ABC pic of Lara Giddings and David Bartlett … building a stronger Tasmania …

Parkinson’s law of triviality briefly states that the time spent on any agenda item is inversely proportional to the sum involved.

Since 2007/08 cash deficits have been recorded in every year, totalling $1 billion, deficits that have been funded by plundering amounts set aside for other purposes.

Whilst it is commendable to boost aggregate demand by running deficits, the reality has meant Tasmania has been spending all available cash because it’s wedded to the idea that debt is undesirable while at the same time refusing to reform the unsustainable model to allow borrowings, which might provide scope to achieve more desirable economic and social outcomes in the future.

It’s a model we’ve been following for years. It’s about to reach its used by date.

In the period leading up to the global financial crisis extra funds for government spending came from internal borrowings, almost exclusively from the SPA a/c set up to accumulate enough funds to extinguish the government’s unfunded superannuation liability by 2035.

By 2012 the SPA balance was supposed to be $1.5 billion, but it all had been internally borrowed and spent elsewhere. In fact over the entire period of SPA’s existence from 1999 there was virtually no cash backing, as the following graph shows:


Only in 2008 and 2009 was there a small amount of cash backing for the SPA a/c due to the windfall proceeds from the Hobart Airport sale.

In 2003 there wasn’t any cash backing for the $590 million that had been appropriated to help extinguish the unfunded superannuation liability.

By 2012 the SPA a/c had grown to $1,520 million but it too had gone.

Nothing was there except a pile of IOUs.

There was no foreseeable way that the internal borrowings would be repaid because that required cash surpluses.

It was decided to tear up the IOUs and close the SPA a/c.

The internal borrowings were written off as uncollectable.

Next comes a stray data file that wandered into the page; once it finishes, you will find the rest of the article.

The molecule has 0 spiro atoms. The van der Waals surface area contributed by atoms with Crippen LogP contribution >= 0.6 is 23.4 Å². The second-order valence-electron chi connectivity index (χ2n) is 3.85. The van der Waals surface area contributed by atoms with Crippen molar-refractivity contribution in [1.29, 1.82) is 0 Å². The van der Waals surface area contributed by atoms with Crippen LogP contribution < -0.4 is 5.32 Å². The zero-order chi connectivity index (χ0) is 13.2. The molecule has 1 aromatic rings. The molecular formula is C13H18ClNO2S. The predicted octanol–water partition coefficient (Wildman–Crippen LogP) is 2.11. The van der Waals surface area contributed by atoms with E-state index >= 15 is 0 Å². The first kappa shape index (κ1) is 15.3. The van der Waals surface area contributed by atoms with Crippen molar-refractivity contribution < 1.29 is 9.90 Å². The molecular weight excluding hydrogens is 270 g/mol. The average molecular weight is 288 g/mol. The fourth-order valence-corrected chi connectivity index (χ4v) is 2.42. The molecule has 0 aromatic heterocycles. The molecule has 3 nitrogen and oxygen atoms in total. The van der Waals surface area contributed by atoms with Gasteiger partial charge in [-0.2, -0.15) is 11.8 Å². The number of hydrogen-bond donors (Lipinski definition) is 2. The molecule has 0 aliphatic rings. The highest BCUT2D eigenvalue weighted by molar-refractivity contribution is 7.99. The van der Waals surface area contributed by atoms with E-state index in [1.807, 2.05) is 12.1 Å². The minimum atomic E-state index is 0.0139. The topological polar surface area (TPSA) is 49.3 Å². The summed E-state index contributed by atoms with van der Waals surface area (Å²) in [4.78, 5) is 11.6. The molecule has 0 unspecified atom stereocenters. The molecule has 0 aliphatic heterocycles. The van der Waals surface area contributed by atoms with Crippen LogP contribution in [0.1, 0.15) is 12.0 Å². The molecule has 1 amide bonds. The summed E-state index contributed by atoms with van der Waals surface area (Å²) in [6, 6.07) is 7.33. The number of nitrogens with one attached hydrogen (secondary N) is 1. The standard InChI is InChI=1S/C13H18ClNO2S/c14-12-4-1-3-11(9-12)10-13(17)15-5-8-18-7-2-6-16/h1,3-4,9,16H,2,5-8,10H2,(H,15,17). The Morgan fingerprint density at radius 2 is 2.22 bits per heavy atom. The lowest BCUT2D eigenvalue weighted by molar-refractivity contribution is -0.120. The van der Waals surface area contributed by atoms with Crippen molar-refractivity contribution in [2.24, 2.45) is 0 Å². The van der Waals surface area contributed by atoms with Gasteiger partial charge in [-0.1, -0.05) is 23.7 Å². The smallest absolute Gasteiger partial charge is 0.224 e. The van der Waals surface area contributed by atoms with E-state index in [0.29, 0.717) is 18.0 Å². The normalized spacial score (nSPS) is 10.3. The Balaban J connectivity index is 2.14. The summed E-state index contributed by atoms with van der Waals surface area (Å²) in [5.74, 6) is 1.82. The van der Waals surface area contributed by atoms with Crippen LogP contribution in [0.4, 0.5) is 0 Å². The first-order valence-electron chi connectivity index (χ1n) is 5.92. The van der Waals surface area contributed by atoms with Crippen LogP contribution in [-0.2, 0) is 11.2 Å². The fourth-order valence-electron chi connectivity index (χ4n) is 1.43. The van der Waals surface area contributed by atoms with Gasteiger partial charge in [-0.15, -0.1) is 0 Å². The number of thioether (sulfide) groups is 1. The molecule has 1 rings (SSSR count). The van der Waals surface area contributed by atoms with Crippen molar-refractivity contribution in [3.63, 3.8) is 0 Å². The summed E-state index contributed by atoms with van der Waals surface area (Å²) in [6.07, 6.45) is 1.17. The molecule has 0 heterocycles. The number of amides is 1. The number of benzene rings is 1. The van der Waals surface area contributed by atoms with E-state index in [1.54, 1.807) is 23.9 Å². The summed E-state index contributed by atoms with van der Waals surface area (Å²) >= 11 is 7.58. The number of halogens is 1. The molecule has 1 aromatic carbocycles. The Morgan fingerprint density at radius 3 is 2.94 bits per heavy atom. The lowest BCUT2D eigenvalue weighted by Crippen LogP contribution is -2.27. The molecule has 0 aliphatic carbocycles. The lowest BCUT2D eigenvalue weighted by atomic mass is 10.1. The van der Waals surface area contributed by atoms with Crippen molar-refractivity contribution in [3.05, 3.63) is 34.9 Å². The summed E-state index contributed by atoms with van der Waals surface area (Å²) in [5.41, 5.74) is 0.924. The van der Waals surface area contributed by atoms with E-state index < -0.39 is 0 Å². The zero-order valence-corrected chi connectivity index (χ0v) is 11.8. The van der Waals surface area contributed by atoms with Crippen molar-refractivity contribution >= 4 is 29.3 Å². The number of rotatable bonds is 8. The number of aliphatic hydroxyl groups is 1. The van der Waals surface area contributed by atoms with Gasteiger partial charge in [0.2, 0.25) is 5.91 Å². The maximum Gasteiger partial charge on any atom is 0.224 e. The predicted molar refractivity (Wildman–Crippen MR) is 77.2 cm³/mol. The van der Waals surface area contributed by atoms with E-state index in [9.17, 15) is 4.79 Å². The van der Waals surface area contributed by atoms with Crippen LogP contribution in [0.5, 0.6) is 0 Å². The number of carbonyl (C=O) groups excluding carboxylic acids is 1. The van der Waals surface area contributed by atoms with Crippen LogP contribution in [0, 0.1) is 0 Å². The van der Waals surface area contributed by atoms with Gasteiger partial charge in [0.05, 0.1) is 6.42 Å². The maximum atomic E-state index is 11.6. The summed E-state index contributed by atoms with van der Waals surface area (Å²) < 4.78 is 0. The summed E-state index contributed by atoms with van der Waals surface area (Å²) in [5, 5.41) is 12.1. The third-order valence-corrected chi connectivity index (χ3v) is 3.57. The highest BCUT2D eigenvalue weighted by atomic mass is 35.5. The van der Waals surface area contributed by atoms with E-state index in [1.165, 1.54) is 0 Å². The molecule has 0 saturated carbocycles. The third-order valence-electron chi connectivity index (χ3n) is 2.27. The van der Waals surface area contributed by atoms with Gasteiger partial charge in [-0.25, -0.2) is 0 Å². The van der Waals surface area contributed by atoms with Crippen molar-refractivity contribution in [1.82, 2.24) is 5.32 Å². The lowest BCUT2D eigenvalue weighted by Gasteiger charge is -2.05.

Another reason the SPA IOUs would never be repaid was the government’s appetite for internal borrowings showed no signs of waning as it started borrowing from other accounts.

The following graph details internal borrowings from other government accounts:


From 2009 to 2013 the amount of cash in government accounts was supposed to be around $1,250 million (the blue line).

In 2009 all the cash was there but by 2013 only $451 million(the red line).

The rest had been internally borrowed, the IOUs shown by the green line. The IOUs totalled $900 million at June 2013 and are expected to rise to $1,100 million by June 2014.

The IOUs for the missing cash accounted for all of the special deposits administered by Finance-General (FG–part of Treasury) by the end of 2013 as shown below:


FG accounts, the special deposit accounts (the red line) comprise roughly 2/3rds of all government cash (the blue line). The balance, the difference between the red and blue lines, is essentially the department and agency operating accounts.

The green line represents the internal borrowings. In 2009 all of FG’s a/cs were fully cash backed. By 2013 none were.

The increase in IOUs from FG a/cs coincides with the cash deficits since 2009 as shown by the following graph:


As is evident the cumulative cash deficits have almost all been funded by internal borrowings.

The pattern of cash deficits over the years is instructive. The following graph contains the details:


The three Bartlett years are followed by three Giddings years (2 actuals and 1 budget), then by three years of forward estimates.

The 2010 year (cash deficit $261 million) was essentially David Bartlett’s pre election spree. It was followed by the 2011 year post election celebration (cash deficit $338 million).

The need to find a solution for the looming budgetary crisis which Mr Bartlett masterminded coincided with his desire to devote more time to parenting, and fortunately for Tasmania he pursued the latter, leaving Ms Giddings to discover the barn was empty, notwithstanding she had been sitting round the cabinet table with Mr Bartlett for his entire premiership.

Faced with the looming emergency Ms Giddings went to work and reduced the cash deficit to $120 million in 2012. The deficit increased to $205 million in 2013 and is budgeted to increase to $223 million in the 2014 year.

All financed by internal borrowings.

But let us worry no more …

… or should we? Read the rest of John Lawrence’s superb article, with graphs, Tasfintalk, here